Ad-Hoc Posting Schedule

Willkommen Leser, Down-Loader, Lurker und Teilnehmer alle.

It might have come to your notice that I'm not a regular poster of love and understanding, which you'll just kinda have to get used to. I will however, now and again, have bursts of creativity and if it was to please the massed hordes, who chose to visit this insignificant page, to supply some input on the direction and type of music you would like to sample (before going out and buying yourself a copy) this little communication will not have been in vain.

I will also say now that some of the outstanding music already available to sample will be reaching their 30 days without a click threshold, where by they're deleted by the host.


Many thanks for reading this far...and please feel free to interact.



slàinte


Friday

A Touch Of Evil

Wow, originally posted over 2 years ago...a request to up-load again. I'll leave the original post as it was, and the original MP3






I will let Andy Kellman's All Music review of this unmissable slice of shear brilliance introduce you to Cabaret Voltaire...


It isn't without reason that Red Mecca is often referred to as one of Cabaret Voltaire's most cohesive and brilliant records. There are tangible bumpers (the record is buttressed by squealing/wheezing interpretations of Henry Mancini's music for Orson Welles' Touch of Evil), so by that aspect there's a tangible center. And taken as a whole, the record contains all the characteristics that have made the Sheffield group such an influential entity when it comes to electronic music of the untethered, experimental variety that isn't afraid to shake its tail a little. Unlike a fair portion of CV's studio output, Red Mecca features no failed experiments or anything that could be merely cast off as "interesting." It's a taught, dense, horrific slab lacking a lull. Dashes of Richard H. Kirk's synthesizer are welded to Chris Watson's tape effects for singed lashes of white noise, best heard on the lurching "Sly Doubt" and the jolting "Spread the Virus." Throughout, Mallinder's sinister jibber jabbering punctuates the high-pitched menace. What he's ranting about is rarely obvious, as the clarity of his voice is often obstructed by the tape effects, synth work, and other random whip-cracks (Watson's periodic surges of organ are another treat). Judging from his irritated tone, odds are the lyrics have little to do with bunnies jumping over dandelions or anything nearing pleasant -- it's that lack of definition that makes things all the more unsettling. Several tunes have a thick rhythmic drive. The instrumental "Landslide" is painfully short at two minutes, with a bopping machine beat and barely perceptible vocal samples that dart between the left and right channels. A grainy programmed rhythm and Kirk's sickly guitar manglings dominate the sleazy "Split Second Feeling." Sick, searing, engrossing. Along with 2X45 and The Living Legends, this is their best offering.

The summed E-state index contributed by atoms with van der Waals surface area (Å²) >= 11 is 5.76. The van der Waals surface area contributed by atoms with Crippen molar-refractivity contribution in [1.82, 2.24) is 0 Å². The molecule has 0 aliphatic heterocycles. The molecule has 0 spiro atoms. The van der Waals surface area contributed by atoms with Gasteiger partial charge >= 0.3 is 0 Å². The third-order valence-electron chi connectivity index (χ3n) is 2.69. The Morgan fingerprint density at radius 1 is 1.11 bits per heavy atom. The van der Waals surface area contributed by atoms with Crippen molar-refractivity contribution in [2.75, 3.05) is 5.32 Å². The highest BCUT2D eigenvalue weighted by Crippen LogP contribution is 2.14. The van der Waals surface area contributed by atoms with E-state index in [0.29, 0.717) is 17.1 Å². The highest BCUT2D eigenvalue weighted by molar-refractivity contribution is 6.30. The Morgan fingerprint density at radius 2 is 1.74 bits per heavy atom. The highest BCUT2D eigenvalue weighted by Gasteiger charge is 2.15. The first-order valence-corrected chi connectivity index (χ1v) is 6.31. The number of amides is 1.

Ripped from a vinyl album released in August 1981 on Rough Trade Records to MP3 @ 320kbps

 Track Listing:
01. A Touch of Evil
02. Sly Doubt
03. Landslide
04. A Thousand Ways
05. Red Mask
06. Split Second Feeling
07. Black Mask
08. Spread The Virus
09. A Touch of Evil (Reprise)

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